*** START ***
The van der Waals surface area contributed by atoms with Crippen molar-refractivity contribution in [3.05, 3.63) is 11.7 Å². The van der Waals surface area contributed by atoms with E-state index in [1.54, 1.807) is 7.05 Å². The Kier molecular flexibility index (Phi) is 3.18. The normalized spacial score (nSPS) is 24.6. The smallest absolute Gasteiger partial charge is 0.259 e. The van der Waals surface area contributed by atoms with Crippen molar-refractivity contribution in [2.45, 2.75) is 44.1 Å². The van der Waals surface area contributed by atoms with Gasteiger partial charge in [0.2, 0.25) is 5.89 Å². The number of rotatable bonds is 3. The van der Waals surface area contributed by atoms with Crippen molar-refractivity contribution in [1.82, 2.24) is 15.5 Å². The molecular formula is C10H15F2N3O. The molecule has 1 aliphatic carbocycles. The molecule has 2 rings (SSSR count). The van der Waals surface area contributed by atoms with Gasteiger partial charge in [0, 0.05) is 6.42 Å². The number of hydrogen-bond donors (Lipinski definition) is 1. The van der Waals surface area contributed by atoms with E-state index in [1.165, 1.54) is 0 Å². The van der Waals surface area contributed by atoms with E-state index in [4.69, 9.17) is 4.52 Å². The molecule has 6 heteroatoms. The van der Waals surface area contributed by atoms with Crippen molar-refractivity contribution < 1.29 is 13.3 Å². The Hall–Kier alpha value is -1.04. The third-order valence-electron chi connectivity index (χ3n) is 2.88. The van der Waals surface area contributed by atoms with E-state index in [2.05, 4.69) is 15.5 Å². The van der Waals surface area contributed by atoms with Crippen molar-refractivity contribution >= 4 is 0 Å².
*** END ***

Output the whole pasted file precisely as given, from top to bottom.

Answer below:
The van der Waals surface area contributed by atoms with Crippen molar-refractivity contribution in [3.05, 3.63) is 11.7 Å². The van der Waals surface area contributed by atoms with E-state index in [1.54, 1.807) is 7.05 Å². The Kier molecular flexibility index (Phi) is 3.18. The normalized spacial score (nSPS) is 24.6. The smallest absolute Gasteiger partial charge is 0.259 e. The van der Waals surface area contributed by atoms with Crippen molar-refractivity contribution in [2.45, 2.75) is 44.1 Å². The van der Waals surface area contributed by atoms with Gasteiger partial charge in [0.2, 0.25) is 5.89 Å². The number of rotatable bonds is 3. The van der Waals surface area contributed by atoms with Crippen molar-refractivity contribution in [1.82, 2.24) is 15.5 Å². The molecular formula is C10H15F2N3O. The molecule has 1 aliphatic carbocycles. The molecule has 2 rings (SSSR count). The van der Waals surface area contributed by atoms with Gasteiger partial charge in [0, 0.05) is 6.42 Å². The number of hydrogen-bond donors (Lipinski definition) is 1. The van der Waals surface area contributed by atoms with E-state index in [1.165, 1.54) is 0 Å². The van der Waals surface area contributed by atoms with E-state index in [4.69, 9.17) is 4.52 Å². The molecule has 6 heteroatoms. The van der Waals surface area contributed by atoms with Crippen molar-refractivity contribution < 1.29 is 13.3 Å². The Hall–Kier alpha value is -1.04. The third-order valence-electron chi connectivity index (χ3n) is 2.88. The van der Waals surface area contributed by atoms with E-state index in [2.05, 4.69) is 15.5 Å². The van der Waals surface area contributed by atoms with Crippen molar-refractivity contribution >= 4 is 0 Å².